Service toward the business end of Super Rugby 2021 by key attack weapon Makazole Mapimpi ... rather than no service at all.
That is what the Sharks have sensibly decided is a good enough outcome from the confirmed decision now to release the electric Springbok left wing for a "loan-based sabbatical" of sorts for several months in Japanese rugby.
Mdantsane-born Mapimpi, 29, has had some two and a half seasons on the Durban books since his switch from the Cheetahs at the end of 2017, and been a valuable asset.
But in a compromise move very recently, the Sharks have agreed to let him earn some lucrative foreign money with NTT Docomo Red Hurricanes (henceforth to have compatriot Johan Ackermann as their head coach) for a single season there.
It means they will get Mapimpi, a standout presence in the memorable RWC 2019 final, back in the autumn (reportedly at some point in April) of the 2021 campaign.
Should Super Rugby be played at all next year, and return to its most familiar scheduling course, it is clear that the Sharks will have to make do without him for at least the first half or even two thirds of their ordinary-season itinerary, before infusing him as they get a bit closer to the all-important final straight.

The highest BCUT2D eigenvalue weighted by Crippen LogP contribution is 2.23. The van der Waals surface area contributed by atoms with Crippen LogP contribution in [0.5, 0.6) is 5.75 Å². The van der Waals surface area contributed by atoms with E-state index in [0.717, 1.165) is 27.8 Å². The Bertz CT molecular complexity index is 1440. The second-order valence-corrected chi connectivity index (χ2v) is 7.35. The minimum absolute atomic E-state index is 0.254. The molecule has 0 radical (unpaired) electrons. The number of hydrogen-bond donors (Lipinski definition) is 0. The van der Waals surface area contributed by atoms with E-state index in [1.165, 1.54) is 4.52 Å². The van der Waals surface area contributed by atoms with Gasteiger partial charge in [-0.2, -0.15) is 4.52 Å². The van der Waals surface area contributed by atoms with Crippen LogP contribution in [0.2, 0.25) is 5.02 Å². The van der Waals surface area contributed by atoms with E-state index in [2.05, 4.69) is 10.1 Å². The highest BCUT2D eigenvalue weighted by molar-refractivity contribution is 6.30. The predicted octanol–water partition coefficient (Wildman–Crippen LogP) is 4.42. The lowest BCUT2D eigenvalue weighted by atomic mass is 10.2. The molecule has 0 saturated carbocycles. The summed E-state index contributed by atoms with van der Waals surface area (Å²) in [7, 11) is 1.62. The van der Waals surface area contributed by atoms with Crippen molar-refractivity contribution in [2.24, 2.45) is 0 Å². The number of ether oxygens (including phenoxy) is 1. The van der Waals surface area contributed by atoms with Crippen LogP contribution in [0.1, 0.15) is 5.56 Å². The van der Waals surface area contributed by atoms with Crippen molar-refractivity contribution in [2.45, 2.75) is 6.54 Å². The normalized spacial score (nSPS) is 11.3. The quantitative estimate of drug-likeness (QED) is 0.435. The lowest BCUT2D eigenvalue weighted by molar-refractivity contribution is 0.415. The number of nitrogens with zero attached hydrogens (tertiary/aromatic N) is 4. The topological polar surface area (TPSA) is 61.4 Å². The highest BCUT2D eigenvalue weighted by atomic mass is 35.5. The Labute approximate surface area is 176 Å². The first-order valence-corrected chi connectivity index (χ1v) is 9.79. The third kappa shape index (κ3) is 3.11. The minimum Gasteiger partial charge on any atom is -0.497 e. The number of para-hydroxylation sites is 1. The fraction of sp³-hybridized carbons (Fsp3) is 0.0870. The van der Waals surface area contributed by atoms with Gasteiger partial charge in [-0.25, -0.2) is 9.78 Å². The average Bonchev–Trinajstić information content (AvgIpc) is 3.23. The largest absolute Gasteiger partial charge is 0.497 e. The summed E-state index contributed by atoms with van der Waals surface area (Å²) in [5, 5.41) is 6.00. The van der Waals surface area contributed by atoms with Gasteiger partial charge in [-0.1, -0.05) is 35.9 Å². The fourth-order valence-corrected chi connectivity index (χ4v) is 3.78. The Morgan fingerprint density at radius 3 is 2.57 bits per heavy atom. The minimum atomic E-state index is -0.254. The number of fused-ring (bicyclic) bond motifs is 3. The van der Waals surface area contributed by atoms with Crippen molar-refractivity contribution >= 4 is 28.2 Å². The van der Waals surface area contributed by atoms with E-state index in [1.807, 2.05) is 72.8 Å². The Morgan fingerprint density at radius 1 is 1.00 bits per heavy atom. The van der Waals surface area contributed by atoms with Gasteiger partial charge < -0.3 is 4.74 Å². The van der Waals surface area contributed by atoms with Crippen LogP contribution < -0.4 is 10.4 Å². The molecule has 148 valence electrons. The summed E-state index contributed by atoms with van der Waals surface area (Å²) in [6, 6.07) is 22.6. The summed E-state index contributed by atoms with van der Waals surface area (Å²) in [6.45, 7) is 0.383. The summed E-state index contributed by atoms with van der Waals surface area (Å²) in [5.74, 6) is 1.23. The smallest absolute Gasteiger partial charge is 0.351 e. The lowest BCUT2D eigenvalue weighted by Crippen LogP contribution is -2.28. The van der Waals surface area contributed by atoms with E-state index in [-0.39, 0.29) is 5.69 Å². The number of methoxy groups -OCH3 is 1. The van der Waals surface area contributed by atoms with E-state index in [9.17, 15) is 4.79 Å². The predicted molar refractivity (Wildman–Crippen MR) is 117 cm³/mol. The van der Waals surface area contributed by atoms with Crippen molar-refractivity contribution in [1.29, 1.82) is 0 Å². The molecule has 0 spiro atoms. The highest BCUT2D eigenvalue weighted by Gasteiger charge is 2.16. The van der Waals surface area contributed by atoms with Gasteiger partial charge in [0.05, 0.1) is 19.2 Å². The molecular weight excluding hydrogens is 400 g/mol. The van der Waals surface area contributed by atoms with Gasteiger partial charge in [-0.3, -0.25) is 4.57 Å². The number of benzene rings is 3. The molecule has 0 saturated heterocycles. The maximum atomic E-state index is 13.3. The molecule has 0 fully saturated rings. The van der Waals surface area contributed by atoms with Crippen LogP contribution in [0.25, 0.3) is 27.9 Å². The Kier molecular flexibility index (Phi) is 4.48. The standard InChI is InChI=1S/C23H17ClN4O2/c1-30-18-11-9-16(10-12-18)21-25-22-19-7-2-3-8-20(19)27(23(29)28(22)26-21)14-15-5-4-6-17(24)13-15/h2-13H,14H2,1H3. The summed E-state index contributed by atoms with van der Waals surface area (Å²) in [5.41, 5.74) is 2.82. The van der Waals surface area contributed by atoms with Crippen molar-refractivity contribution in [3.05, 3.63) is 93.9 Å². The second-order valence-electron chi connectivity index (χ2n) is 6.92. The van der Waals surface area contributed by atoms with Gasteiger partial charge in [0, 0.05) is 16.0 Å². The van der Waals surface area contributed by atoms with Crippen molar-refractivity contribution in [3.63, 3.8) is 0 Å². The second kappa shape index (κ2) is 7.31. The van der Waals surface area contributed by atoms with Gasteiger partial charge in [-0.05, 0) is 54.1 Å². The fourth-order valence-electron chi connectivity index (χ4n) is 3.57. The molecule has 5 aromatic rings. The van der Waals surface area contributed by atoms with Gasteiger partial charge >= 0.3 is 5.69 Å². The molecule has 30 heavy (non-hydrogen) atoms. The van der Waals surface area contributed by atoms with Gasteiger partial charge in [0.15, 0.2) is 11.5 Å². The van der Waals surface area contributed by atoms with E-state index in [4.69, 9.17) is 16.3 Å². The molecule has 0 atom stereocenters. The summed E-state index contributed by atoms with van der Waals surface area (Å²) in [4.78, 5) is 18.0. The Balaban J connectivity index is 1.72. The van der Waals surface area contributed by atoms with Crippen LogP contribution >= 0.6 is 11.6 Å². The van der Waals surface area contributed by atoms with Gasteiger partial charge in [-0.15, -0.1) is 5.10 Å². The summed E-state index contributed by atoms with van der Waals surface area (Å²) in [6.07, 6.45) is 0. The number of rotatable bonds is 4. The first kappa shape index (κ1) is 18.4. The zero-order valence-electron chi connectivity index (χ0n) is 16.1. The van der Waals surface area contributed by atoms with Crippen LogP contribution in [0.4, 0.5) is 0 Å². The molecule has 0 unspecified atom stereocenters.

In the meantime, attention turns to how they plug their No 11 gap both for early next season and for any domestic rugby activity that the crippling coronavirus pandemic may allow - possibly a rare, virtually summer Currie Cup? - in what's left of troubling 2020.
Fortunately, at least as things stand, the KwaZulu-Natalians seem quite well-equipped to make do without their Bok first choice.
They’ll still have robust young S'bu Nkosi operating on the wide right, and pushing Cheslin Kolbe as fiercely as possible for the national No 14 jersey, while the vacancy on the left would be capably filled by either of the likes of veteran Lwazi Mvovo or Madosh Tambwe ... unless someone emerges powerfully from their more junior-based ranks, of course.
Tambwe, perhaps significantly, was one of the Sharks' backline substitutes when they beat fierce local rivals the Stormers 24-14 just before the March lockdown, and the livewire, Kinshasa-born athlete's capture from the Lions ahead of the current campaign looks increasingly astute under the circumstances ... he has plenty to offer to their up-tempo brand of play and possesses a great nose for the tryline.
But Mvovo, albeit slightly past his peak having recently turned 34, still has pace on his side, a good general sense of back-three play due to his stints at fullback, and the additional experience that comes with 17 international caps.
The Sharks will miss Mapimpi for a while ... but their covering options seem reassuring enough.
*Rob Houwing is Sport24's chief writer. Follow him on Twitter: @RobHouwing